Montana’s junior senator and its sole member of the U.S. House of Representatives are on opposite ends of the table regarding the decision to close the Port of Whitetail in Daniels County.
U.S. Customs and Border Protection said Tuesday it will begin the process of closing the port, which was in the middle of an $8.5 million upgrade.
Canada announced last month it was closing its side of the port, which averages five vehicles passing through a day, next spring.
Tester, a member of the Senate Homeland Security Committee, held a meeting in Daniels County to collect public input about the port. After Canada said it would not reconsider its closure, he recommended to Customs and Border Protection closing the U.S. side.
Rehberg has been critical of the plan to upgrade the little-used port and demanded the project be stopped after the Canadians announced they would close their side.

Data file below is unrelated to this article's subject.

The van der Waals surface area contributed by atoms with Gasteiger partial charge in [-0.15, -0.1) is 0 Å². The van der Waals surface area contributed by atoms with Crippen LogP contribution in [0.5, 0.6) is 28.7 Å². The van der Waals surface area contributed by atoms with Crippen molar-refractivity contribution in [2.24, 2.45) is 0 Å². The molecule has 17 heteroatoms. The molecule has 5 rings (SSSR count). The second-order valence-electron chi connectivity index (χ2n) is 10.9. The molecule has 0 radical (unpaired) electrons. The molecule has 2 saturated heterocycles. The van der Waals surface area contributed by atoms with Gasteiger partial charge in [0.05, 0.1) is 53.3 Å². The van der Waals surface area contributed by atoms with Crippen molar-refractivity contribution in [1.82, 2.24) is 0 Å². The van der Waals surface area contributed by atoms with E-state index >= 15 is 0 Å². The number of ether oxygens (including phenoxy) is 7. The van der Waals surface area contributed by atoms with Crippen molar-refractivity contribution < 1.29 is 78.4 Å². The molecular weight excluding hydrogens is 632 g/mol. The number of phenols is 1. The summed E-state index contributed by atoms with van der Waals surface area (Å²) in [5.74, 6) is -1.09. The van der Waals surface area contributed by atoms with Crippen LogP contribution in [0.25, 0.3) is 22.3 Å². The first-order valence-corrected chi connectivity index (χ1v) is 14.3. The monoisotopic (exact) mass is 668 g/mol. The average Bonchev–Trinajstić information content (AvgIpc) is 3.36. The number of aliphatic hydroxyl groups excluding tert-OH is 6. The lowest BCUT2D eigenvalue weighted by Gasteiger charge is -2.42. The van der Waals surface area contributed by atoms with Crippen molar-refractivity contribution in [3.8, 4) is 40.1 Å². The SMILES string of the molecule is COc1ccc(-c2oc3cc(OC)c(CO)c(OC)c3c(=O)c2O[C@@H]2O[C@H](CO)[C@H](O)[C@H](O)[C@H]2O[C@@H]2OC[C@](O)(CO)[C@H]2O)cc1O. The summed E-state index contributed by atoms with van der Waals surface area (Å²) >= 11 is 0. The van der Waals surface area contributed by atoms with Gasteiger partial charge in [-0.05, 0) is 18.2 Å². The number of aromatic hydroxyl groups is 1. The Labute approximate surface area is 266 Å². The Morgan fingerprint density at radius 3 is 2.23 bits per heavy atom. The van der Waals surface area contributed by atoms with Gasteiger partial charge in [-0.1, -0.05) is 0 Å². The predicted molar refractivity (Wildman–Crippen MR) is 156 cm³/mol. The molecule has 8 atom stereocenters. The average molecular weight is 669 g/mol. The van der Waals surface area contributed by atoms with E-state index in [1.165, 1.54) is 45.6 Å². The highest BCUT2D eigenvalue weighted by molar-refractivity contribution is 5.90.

“This is one more example of politicians shooting from the hip when it comes to wasting stimulus dollars on projects that weren’t properly vetted or monitored,” he said in a statement released Tuesday. “No one bothered to investigate the Whitetail Port or talk to the Canadians before deciding it was worth millions to fix it up.
“While I’m glad that CBP heeded my demands to stop wasting this money, I think the taxpayers in Montana would have preferred that these kinds of decisions had been made before more than a million unrecoverable stimulus dollars were put into it in the first place,” he added.
But Tester said in his release that if the port were kept open it had to be upgraded. The days of closing a border port by putting up three red cones are long gone, he said.
He also had “sharp words for politicians ‘who are shooting from the hip’ on the Port of Whitetail issue,” his release said.
“We’ve got some politicians telling us that ‘virtually no one wants or needs’ the Port of Whitetail, and that’s very clearly not true,” Tester said. “And I invite anyone who believes rural Montana is ‘nowhere’ to come visit, or at least spend more time understanding the very real security threats we face at America’s remote border crossings.
“Our homeland security and the strength of America’s ports of entry are far too serious for reckless sound bites and partisan haymaking,” he said.